Ms Bär, Germany’s Presidency of the Council of the European Union has set itself a whole series of objectives in order to move forward with digitalisation. What are the objectives and why are they important?

Dorothee Bär: The COVID-19 pandemic has once again illustrated how much we still need to do in the digital sector – in Germany and in Europe. During our Presidency of the Council, we believe it is particularly important to establish digital sovereignty as a guiding vision in Europe. Chancellor Angela Merkel advocated this with success when the European Council met at the start of October.

For me, digital sovereignty means that we in Europe intend to take our own path and address the digital transformation of government, the economy and civil society on our own terms. It is not about protectionism and it is not about doing everything ourselves in Europe. It is about deciding for ourselves where we want to be independent and where we need to invest in order to achieve that independence.

The European Council meeting at the beginning of October tasked the European Commission to produce a digital compass for 2030, as an important building block in attaining digital sovereignty. We urgently need clear, long-term monitoring for Europe’s strategic digital capacities and capabilities.

We are also delighted that European Commission President Ursula von der Leyen outlined prospects for a digital identity in her State of the Union address, although this will not come to fruition during our Presidency of the Council. We are in close dialogue with the Commission on this. We need practicable, Europe-wide solutions for everyone. That would also lay an important foundation stone for digital sovereignty.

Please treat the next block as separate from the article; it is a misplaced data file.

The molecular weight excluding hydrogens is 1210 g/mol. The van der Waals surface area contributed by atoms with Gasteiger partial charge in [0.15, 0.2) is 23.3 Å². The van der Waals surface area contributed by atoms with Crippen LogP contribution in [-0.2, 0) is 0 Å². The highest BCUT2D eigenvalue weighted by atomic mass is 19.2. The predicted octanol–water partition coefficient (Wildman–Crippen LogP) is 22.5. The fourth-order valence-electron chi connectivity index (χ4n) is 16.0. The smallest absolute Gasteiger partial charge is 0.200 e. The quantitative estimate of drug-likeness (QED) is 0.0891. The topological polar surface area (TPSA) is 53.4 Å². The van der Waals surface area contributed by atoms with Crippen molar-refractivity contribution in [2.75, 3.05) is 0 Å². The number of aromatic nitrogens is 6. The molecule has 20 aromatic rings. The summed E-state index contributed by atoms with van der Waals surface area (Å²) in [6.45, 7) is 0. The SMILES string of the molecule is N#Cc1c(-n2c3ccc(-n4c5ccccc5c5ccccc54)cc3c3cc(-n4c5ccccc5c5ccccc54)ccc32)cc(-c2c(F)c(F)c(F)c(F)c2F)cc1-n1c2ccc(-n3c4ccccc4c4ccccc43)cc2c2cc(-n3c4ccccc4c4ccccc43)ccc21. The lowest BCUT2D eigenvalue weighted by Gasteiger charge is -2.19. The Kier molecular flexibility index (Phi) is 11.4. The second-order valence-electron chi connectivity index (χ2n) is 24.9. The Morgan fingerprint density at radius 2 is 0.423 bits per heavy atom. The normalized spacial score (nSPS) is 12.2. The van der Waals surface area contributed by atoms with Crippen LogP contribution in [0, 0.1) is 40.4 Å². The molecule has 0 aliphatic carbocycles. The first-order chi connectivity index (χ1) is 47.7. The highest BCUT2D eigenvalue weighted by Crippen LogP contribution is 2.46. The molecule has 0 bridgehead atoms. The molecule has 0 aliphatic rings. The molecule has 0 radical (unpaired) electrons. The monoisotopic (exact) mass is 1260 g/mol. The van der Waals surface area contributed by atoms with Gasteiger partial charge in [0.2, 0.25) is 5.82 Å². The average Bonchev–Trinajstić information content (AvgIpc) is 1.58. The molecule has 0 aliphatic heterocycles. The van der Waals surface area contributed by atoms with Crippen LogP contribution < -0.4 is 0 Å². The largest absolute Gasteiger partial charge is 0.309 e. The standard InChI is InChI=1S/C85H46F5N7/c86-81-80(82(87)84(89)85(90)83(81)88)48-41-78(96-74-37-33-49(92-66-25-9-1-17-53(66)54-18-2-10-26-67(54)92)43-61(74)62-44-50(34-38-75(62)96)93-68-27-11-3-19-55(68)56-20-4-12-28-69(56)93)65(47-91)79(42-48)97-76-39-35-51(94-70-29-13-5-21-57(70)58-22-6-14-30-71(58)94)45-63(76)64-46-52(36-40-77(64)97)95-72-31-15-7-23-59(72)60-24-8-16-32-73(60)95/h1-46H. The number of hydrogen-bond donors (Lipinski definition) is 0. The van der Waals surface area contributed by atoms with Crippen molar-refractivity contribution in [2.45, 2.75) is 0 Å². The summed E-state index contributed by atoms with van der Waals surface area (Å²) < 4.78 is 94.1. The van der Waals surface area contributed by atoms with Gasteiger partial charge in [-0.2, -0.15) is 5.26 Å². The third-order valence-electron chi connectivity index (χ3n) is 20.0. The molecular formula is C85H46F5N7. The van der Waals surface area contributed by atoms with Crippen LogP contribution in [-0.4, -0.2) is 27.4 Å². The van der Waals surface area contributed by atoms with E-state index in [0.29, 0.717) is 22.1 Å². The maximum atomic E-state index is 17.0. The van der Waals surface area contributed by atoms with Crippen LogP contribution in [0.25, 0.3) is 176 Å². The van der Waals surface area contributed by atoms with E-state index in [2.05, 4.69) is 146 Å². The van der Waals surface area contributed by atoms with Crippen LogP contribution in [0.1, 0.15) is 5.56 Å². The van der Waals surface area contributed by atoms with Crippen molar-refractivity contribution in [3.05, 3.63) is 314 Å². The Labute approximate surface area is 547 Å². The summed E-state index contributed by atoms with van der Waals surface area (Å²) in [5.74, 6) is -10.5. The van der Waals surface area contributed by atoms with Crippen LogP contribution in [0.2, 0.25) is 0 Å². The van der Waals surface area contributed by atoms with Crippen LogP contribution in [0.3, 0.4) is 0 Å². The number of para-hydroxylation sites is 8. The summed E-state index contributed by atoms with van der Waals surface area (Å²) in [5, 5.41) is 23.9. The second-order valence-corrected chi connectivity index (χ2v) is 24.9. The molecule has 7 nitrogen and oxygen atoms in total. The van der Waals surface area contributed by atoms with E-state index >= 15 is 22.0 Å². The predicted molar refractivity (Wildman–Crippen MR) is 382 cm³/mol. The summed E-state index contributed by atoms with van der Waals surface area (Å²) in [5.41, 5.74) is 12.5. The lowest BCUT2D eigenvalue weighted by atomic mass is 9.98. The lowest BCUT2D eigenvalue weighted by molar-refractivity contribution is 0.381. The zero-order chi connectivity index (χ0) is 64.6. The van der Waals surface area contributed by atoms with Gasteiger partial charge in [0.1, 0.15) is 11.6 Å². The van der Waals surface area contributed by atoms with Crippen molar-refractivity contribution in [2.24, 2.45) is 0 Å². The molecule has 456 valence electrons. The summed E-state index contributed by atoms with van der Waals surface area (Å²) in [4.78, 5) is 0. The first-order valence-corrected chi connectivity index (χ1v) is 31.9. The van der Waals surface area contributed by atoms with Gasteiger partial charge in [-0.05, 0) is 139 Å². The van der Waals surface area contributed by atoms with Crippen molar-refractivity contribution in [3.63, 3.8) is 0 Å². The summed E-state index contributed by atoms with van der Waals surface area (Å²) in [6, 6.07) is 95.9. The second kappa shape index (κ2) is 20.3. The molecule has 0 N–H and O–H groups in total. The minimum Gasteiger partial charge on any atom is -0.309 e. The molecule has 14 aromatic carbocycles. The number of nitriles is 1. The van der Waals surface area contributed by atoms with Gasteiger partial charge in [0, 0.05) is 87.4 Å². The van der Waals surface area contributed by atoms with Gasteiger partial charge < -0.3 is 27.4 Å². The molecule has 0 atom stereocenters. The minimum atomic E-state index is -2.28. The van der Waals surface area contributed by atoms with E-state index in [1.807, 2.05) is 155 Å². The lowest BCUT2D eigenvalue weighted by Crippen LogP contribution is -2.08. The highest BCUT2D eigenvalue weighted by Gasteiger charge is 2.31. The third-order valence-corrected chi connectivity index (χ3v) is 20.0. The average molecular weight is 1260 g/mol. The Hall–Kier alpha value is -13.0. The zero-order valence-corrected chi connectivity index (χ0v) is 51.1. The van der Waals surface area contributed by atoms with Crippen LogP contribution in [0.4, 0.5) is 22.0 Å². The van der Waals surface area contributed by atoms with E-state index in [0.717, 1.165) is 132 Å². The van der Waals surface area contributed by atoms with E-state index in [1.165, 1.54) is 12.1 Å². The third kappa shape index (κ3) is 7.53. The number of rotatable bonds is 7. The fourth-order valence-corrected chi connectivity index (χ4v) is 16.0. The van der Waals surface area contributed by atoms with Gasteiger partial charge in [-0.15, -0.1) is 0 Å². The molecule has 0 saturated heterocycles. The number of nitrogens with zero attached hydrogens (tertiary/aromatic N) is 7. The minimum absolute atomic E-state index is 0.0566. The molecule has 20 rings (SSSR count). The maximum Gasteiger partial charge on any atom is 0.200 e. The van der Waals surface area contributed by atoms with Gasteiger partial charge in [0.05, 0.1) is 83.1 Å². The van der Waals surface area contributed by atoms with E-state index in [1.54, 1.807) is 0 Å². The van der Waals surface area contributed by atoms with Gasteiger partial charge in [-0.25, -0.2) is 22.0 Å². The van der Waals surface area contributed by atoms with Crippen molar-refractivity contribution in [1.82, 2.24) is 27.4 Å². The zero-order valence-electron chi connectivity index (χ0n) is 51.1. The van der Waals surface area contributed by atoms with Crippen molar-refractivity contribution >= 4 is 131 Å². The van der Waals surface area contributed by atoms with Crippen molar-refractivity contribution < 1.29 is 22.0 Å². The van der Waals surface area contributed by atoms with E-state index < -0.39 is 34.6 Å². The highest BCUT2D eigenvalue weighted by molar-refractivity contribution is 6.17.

One important project that is to be moved forward during Germany’s Presidency of the Council of the European Union is GAIA-X, a system to network European cloud services. Once GAIA-X is implemented, what advantages will it bring the people of Europe and European companies?

Bär: GAIA-X aims to put in place a secure, sovereign, open data infrastructure, that is to facilitate dynamic innovation. I believe it is important that we do so on the basis of European values. GAIA-X will offer both infrastructure and applications, and will be European. That much is clear. It is, however, to be open for users and providers worldwide, provided they comply with our governance regulations. For companies and individuals it will mean secure data sharing, secure communication, no lock-in effects and no dependence on the US and Chinese providers that have hitherto dominated the market.

Alongside digitalisation, climate action is a priority of Germany’s Presidency of the Council of the EU. Are these two goals compatible or does more digitalisation constitute an obstacle to climate action?

Bär: We aim to reduce the energy and resources consumed by digital technology and infrastructure to a minimum. At the same time, we intend to harness the opportunities offered by digitalisation for environmental protection and climate action.

Within the framework of our Presidency of the Council of the EU, we are discussing with other member states how we can move resolutely forward with measures to address the two major challenges – digitalisation and climate action. The environment ministers will be adopting conclusions on this at their meeting in December.

When it comes to digitalisation and environmental protection, I think it is important to take into account the impacts of these cross-cutting issues on other important policy fields too. And that is exactly what we’re doing during our Presidency of the Council of the European Union.